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Profile: palapaguy
User Name: palapaguy
Forum Rank: Advanced Member
Gender: None Specified
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Joined: Monday, October 28, 2013
Last Visit: Thursday, April 25, 2019 1:03:37 AM
Number of Posts: 1,471
[0.16% of all post / 0.73 posts per day]
  Last 10 Posts
Topic: In terms of survival
Posted: Thursday, April 25, 2019 1:01:52 AM
Jigneshbharati wrote:
Calculus relates topics in an elegant, brain-bending manner. My closest analogy is Darwin’s Theory of Evolution: once understood, you start seeing Nature in terms of survival.
Please explain the use of "in terms of" in " in terms of survival" in the given context

Here, "in terms of" means "in the context of."
Topic: You spat on me.
Posted: Thursday, April 25, 2019 12:42:35 AM
Drag0nspeaker wrote:
Yes - it sounds natural.

A phrase I've heard people use is "Say it - don't spray it!"

They're both good. Dancing
Topic: in my whole lifetime
Posted: Thursday, April 25, 2019 12:40:10 AM
Koh Elaine wrote:
I haven't seen such a large amount in my whole lifetime.

Is "whole lifetime" correct or should it be "in my lifetime"?


"In my life" would be most common. The others seem a bit exaggerated.
Topic: Sit in the middle.
Posted: Thursday, April 25, 2019 12:35:10 AM
"Middle" most commonly refers to the position of the chair itself, in relation to other chairs. "Sit in the middle" usually means to sit in the middle of others in the room.

But not always, however. It can also mean to sit in the center of the chair seat. In this case, "center" would normally be preferred over "middle."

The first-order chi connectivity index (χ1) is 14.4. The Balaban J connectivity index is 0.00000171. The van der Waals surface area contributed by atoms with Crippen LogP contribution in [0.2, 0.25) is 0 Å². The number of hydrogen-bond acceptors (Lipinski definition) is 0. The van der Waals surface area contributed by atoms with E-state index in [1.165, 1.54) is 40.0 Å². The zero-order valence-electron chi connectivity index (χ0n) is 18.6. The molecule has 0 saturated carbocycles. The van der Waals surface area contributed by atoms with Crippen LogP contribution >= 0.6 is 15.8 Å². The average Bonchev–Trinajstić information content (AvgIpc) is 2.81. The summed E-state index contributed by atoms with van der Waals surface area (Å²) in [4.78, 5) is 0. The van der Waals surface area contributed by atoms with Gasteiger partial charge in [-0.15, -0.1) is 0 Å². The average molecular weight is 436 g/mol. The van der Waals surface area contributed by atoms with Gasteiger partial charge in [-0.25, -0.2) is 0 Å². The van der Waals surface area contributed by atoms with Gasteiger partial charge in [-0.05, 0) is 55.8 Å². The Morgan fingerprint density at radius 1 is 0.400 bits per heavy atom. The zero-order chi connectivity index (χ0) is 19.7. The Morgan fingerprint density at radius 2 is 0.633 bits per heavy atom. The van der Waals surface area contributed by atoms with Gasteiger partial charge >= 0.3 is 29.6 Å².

Topic: Can "secondly" be used without "firstly"?
Posted: Tuesday, April 23, 2019 10:53:49 PM
Yes. I think "firstly" often is not necessary.
Topic: I watch a little cartoon only.
Posted: Monday, April 22, 2019 11:35:07 PM
Drag0nspeaker wrote:
Think Think
I only watched a bit of cartoon.
I've only watched a little cartoon.
But Dad, I haven't watched much!
Aawww! Daaad! It wasn't that much!

LOL ! Applause
Topic: ''went away'' vs ''went off''
Posted: Monday, April 22, 2019 7:07:50 PM
BobShilling wrote:
I feel no significant difference there.

Agree with Bob. They all have virtually the same meaning.
Topic: sent vs sent off
Posted: Monday, April 22, 2019 7:02:52 PM
"Sent", "Sent out", and "Sent off" are all common in this context and have virtually the same meaning.
Topic: employee or employee
Posted: Monday, April 22, 2019 6:59:21 PM
Topic: Had I driven a little slower, I could not have missed <to see/seeing> you.
Posted: Friday, April 19, 2019 11:57:18 PM
Only (D) is correct in American English. One of our esteemed grammarians will explain the reason soon.

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